For those who have been struggling to get their CD heard—even though it is going to totally revolutionize music, man, because it’s totally like if Pavement and Radiohead got together—there is both good and bad news. The good news is that your local Best Buy will be willing to stock that CD. The bad news is that it requires a $250 non-refundable upfront fee. Oh, and your band will have to use Best Buy’s preferred vendor, J Distribution’s

The hits keep coming, too. Every additional release requires another $100 fee, and to set the CD up for iTunes requires an additional $50 per release. But there is pay! An amazing $5.15 per CD sold! Unless it’s an EP, in which case it’s $3.65 per CD sold. So, for the first LP, a band will need to sell 49 CDs to make a profit, and an additional 20 for each CD after that. EPs will require 69 sales for the initial payback and 28 for each subsequent release.

So, if getting into Best Buy is the only thing between your band and greatness, fork over the cash and hope that the record industry isn’t as dead as Brian Eno thinks it is.

Massive Attack Has a New Album and Loves Guest Spots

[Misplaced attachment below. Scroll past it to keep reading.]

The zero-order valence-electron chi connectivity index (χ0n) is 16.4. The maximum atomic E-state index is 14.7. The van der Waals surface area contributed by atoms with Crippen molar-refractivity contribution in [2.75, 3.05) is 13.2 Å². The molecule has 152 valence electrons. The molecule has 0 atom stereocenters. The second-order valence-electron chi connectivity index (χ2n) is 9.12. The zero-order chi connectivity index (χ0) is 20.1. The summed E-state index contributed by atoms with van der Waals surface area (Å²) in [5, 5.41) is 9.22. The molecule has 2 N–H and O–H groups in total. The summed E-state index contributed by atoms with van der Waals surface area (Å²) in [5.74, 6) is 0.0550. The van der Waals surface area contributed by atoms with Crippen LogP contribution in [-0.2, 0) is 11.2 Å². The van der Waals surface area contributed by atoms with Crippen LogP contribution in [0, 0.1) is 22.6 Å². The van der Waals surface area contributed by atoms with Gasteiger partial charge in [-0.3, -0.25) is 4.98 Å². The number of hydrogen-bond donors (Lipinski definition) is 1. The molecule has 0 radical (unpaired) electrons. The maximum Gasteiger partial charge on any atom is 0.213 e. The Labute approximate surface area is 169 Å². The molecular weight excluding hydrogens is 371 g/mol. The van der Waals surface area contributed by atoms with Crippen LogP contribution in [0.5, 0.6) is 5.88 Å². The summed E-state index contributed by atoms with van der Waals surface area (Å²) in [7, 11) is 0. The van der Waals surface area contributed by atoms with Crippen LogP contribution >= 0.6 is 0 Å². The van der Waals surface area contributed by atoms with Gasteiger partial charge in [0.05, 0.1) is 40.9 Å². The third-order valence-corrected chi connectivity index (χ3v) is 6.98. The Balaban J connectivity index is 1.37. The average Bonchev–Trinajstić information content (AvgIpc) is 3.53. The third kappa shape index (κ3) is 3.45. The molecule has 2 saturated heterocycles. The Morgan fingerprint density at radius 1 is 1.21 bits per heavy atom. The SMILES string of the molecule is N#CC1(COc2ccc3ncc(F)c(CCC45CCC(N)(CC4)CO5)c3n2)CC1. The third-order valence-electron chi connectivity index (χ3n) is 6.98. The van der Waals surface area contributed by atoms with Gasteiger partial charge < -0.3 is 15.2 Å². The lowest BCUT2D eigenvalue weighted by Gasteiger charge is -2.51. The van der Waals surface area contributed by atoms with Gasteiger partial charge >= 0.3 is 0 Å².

I’m gonna be honest with you people: I am totally hungover. Not the head-splitting, vom-inducing sorta deal, just a straight-up lack of brain cells. I just sat and stared outside at a house — nothing interesting or extraordinary, just a plain old house — for like an entire minute before I realized, “Oh yeah… I’m writing a story.” So what I’m trying to say here is, don’t expect a lot from me. Fortunately, this isn’t about ME, it’s about Massive Attack and their upcoming album, Heligoland, out February 9 on Virgin Records. It’s the follow-up to their recent Splitting the Atom EP, and it has more guest stars than a crappy holiday special. Except it won’t be crappy at all, because it’s got Horace Andy, Daddy G, and 3D working together again, and guest vocals from Damon Albarn, Hope Sandoval, Martina Topley-Bird, Guy Garvey, and Tunde Adebimpe (TV On The Radio). Plus, Portishead’s Adrian Utley and his guitar show up on “Saturday Come Slow,” Damon contributes keyboards on “Splitting the Atom” and bass on “Flat of the Blade,” and even DFA’s Tim Goldsworthy gets involved on several tracks. There’s also “Rush Minute,” Robert del Naja’s affectionate tribute to the Canadian prog band Rush, in which he culls all his favorite moments from 1975’s Caress of Steel album into a 60-second primer of the band.*

In other news, Massive Attack has several U.K. shows in the works, as well as (yay!) a U.S. tour later this year.


01. Pray for Rain
02. Babel
03. Splitting the Atom
04. Girl I Love You
05. Psyche
06. Flat of the Blade
07. Paradise Circus
08. Rush Minute
09. Saturday Come Slow
10. Atlas Air

* I totally made this up.

Laws to Tackle Online Piracy Could Raise the Cost of Accessing the Internet by Nearly $50 per Year per Subscriber